Re: lisp introspection/reflection question



slash dot <tyntyfax@xxxxxxxxx> writes:

On Feb 1, 10:03 am, "Captain Obvious" <udode...@xxxxxxxxxxxxxxxxxxxxx>
wrote:
 sd> So one cannot inspect a function, is that what's you're
 sd> saying, Zach?

Common Lisp standard does not require functions to be inspectable.
Because Common Lisp is supposed to be compiled and be effective,
w.r.t. memory usage too, I guess.

But is is not a problem because you can extract information you
want via macro at time function is defined. Write your own defun-like
macro and capture whatever you want.

E.g. if you want some functions to be accessible via RPC of some sort,
you can make a macro defun-rpc which is pretty much like defun:

(defun-rpc 10+ (number) (+ 10 number))

But internally it counts parameters, publishes functions, whatever.

That is a Common Lisp way to do it.

 sd>  Have I fallen for an April fool's joke? No dice?

Some implementations provide functionality which is not required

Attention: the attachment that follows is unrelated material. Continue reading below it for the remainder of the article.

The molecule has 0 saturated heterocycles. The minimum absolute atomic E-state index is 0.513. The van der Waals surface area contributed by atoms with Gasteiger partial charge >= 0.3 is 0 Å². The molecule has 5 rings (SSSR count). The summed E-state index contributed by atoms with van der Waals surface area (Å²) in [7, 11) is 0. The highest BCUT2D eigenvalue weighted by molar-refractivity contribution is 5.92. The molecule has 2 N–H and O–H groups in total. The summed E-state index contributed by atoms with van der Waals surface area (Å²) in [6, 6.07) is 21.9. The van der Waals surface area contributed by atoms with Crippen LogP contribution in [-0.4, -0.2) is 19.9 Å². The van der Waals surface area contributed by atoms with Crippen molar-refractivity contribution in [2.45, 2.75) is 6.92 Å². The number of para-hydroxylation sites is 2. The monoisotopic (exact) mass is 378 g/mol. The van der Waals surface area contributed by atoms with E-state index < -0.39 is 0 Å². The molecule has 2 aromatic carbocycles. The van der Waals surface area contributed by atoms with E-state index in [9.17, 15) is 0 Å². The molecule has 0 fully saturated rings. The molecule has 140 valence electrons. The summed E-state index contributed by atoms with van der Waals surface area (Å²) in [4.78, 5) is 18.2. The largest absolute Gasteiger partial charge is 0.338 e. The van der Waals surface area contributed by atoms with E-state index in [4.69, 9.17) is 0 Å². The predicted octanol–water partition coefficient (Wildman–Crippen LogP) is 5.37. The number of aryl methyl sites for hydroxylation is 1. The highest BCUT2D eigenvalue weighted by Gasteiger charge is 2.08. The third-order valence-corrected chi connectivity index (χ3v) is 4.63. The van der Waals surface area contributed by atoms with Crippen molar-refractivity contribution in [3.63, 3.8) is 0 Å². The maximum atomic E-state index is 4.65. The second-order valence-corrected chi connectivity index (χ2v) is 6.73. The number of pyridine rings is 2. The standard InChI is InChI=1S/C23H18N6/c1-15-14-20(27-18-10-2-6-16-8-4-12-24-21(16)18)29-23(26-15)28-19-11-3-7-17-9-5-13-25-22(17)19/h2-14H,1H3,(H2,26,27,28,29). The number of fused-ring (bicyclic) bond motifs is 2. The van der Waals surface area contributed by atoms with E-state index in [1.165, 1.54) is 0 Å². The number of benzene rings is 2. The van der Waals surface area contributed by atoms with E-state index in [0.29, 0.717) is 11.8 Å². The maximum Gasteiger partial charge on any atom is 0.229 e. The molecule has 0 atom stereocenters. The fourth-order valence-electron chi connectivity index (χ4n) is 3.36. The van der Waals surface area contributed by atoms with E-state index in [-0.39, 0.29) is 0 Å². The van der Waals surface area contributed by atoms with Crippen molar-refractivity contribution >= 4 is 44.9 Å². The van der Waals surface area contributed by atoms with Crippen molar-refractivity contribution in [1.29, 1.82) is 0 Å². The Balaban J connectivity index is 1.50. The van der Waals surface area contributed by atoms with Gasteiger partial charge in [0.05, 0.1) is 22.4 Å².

by standard.

I thought about a macro, thanks, but do you really suggest that?
Isn't that intrusive?

No, it really isn't: It lives in a package and does everything you want
in a way that's completely hidden from any other code in your universe
(the running Lisp image). Basically, it works like this: The client code
invokes your macro, which does whatever it does, and then your macro
invokes the defun macro, which does the rest. The defun macro doesn't
know what's going on inside your package and neither does the client
code. (You /can/ access symbols inside a package that are not
exported. You can also determine whether a firearm is loaded by peering
down the barrel and pulling the trigger. You can do a lot of dumb things
in this world.)

The fact macros are /not/ intrusive is one of the great advantages of
Lisps in general: The language is 'open' in precisely the same ways C
and Fortran are 'closed' (although you can do wonderful, terrible things
with the C preprocessor, too).
.